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RE: arched roof wind theory

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Understood...for some reason I had not gotten the original message and
your message did not have it copied in it.  I chaulk it up to more
"quirks" of the SEAINT email list.

FWIW, Note 4 of Figure 6-8 refers the user to Figure 6-11 with some
specifics of what to use and some reduction factors for using the Figure
6-11 coefficients with Arched roofs.  Figure 6-11 is a C&C figure, so the
coefficients are to be used in C&C calculations.  Thus, in ASCE 7-02, you
would treat an arched roof building just as any other...pick MWFRS or C&C
depending on the element/item in question and it associated trib area.


Ardian, MI

On Wed, 26 Jan 2005, akester wrote:

> Scott:
> That wasn't my statement or interpretation on ASCE 7, that was whomever that started the string. According to him, ASCE says use MWFRS loads with a reduction factor. IF this is the way ASCE says to do it, there must be SOME logical reasoning behind it.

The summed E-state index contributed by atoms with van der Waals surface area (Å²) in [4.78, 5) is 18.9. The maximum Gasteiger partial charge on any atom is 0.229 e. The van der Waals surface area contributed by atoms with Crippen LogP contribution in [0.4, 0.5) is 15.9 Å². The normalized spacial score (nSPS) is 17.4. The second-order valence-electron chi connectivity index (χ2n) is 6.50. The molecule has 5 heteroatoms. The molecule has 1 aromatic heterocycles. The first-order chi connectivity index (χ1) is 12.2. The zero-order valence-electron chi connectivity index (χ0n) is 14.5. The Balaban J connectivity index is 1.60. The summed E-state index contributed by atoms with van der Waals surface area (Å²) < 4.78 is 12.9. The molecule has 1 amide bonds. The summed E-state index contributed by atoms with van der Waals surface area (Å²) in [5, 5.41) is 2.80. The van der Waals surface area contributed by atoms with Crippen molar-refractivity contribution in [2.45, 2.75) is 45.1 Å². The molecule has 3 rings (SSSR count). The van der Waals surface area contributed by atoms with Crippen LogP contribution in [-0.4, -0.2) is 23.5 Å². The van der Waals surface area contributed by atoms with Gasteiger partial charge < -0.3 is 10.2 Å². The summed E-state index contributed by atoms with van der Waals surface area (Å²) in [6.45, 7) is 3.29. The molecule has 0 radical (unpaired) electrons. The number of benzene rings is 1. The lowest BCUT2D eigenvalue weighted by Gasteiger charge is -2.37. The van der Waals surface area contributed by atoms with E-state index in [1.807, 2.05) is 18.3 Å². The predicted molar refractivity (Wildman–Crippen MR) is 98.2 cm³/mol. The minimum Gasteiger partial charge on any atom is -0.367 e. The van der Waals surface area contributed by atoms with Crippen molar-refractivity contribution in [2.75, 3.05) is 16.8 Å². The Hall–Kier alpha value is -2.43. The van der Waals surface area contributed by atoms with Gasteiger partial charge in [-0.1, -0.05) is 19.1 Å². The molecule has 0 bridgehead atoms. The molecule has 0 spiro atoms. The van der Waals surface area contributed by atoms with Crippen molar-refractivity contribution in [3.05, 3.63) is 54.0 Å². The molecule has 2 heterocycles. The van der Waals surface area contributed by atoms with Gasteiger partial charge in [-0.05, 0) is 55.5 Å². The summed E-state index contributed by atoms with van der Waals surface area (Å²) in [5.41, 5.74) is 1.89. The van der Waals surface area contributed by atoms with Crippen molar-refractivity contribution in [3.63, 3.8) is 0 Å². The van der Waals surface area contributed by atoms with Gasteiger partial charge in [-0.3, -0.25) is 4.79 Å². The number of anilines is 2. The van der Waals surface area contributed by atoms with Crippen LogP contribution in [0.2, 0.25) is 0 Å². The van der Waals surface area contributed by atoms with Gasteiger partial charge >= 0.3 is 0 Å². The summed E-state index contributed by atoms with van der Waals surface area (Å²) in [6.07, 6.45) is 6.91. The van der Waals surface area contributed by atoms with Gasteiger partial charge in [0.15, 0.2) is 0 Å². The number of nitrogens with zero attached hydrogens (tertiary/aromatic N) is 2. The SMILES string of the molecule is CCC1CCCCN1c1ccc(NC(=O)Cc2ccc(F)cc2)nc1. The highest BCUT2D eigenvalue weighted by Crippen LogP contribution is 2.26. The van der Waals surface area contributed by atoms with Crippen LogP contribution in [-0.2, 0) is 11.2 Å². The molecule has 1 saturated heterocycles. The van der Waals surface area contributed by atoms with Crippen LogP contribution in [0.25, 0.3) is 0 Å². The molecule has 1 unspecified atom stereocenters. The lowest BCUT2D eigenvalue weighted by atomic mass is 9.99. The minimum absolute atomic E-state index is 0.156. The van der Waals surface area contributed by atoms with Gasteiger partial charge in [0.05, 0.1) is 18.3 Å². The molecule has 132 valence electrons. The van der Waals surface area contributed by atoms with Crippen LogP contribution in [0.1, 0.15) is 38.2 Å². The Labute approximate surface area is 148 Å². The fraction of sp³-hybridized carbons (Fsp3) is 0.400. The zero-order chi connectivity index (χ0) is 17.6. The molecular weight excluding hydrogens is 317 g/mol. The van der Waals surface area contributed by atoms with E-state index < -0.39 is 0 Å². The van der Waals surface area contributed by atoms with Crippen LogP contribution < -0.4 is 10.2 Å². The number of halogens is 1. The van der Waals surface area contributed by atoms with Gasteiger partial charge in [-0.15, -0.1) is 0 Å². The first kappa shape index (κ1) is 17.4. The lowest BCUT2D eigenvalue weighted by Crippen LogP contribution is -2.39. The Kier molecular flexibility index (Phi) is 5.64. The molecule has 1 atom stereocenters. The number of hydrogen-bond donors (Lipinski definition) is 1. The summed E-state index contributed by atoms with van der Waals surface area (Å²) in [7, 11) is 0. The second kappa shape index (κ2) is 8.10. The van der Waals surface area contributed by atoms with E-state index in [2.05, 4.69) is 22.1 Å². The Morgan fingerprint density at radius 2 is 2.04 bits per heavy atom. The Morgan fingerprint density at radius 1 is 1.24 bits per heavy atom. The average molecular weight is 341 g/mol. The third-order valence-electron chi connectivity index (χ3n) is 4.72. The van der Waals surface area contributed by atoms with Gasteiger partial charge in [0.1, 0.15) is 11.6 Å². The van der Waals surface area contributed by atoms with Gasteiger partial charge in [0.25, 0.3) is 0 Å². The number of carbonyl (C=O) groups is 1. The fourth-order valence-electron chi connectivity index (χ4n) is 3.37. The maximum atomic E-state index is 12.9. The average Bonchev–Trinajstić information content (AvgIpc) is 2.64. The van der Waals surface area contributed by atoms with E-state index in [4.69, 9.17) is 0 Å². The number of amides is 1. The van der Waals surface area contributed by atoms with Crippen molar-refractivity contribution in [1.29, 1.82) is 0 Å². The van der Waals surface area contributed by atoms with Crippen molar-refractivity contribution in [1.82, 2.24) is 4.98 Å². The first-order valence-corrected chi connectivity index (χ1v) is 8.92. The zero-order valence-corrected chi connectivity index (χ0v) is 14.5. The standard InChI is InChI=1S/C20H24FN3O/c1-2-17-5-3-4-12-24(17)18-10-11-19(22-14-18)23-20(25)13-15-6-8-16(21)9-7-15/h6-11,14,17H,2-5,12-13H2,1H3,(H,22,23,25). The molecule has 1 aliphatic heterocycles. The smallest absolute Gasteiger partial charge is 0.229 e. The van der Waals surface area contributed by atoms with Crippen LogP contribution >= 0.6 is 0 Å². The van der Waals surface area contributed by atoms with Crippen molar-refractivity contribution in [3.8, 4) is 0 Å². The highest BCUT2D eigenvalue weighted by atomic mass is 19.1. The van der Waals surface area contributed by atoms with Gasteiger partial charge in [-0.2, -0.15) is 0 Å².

> I don't have ASCE 7 at home to review, but my idea was that NORMALLY C + C loads are higher because of localized increases in pressure over smaller tributary areas. Perhaps the old research showed that due to the shape of arched roofs, small localized pressures were not higher then larger average pressures, such that a clear line could not be drawn between C and C and MWFRS (as with the 700sf rule). Otherwise, of course, all the normal rules that you explained apply, which is what we are all accustomed to.
> However, I don't have the book in front of me, nor do I know the thought process and research behind all of the ASCE tables. Just an "explanation theory" ....
> Andrew Kester, PE
> Structural Engineering Consultant
> Lake Mary, FL

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